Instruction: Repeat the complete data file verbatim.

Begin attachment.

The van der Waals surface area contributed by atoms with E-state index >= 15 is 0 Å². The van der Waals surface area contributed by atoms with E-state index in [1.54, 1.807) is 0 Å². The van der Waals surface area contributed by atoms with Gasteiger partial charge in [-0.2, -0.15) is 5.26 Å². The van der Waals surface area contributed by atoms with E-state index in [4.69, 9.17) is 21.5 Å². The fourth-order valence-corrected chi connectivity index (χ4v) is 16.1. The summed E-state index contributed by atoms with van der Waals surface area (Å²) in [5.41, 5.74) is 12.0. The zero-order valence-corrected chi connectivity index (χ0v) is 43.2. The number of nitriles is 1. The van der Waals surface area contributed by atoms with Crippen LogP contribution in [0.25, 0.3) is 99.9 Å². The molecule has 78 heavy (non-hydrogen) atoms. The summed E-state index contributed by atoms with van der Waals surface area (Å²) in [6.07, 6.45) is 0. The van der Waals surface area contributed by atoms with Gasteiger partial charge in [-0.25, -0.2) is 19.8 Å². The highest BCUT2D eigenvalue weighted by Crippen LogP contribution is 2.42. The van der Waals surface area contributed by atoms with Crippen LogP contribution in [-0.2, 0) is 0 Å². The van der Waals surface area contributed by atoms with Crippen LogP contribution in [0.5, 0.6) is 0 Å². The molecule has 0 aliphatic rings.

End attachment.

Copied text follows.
The van der Waals surface area contributed by atoms with E-state index >= 15 is 0 Å². The van der Waals surface area contributed by atoms with E-state index in [1.54, 1.807) is 0 Å². The van der Waals surface area contributed by atoms with Gasteiger partial charge in [-0.2, -0.15) is 5.26 Å². The van der Waals surface area contributed by atoms with E-state index in [4.69, 9.17) is 21.5 Å². The fourth-order valence-corrected chi connectivity index (χ4v) is 16.1. The summed E-state index contributed by atoms with van der Waals surface area (Å²) in [5.41, 5.74) is 12.0. The zero-order valence-corrected chi connectivity index (χ0v) is 43.2. The number of nitriles is 1. The van der Waals surface area contributed by atoms with Crippen LogP contribution in [0.25, 0.3) is 99.9 Å². The molecule has 78 heavy (non-hydrogen) atoms. The summed E-state index contributed by atoms with van der Waals surface area (Å²) in [6.07, 6.45) is 0. The van der Waals surface area contributed by atoms with Gasteiger partial charge in [-0.25, -0.2) is 19.8 Å². The highest BCUT2D eigenvalue weighted by Crippen LogP contribution is 2.42. The van der Waals surface area contributed by atoms with Crippen LogP contribution in [-0.2, 0) is 0 Å². The van der Waals surface area contributed by atoms with Crippen LogP contribution in [0.5, 0.6) is 0 Å². The molecule has 0 aliphatic rings.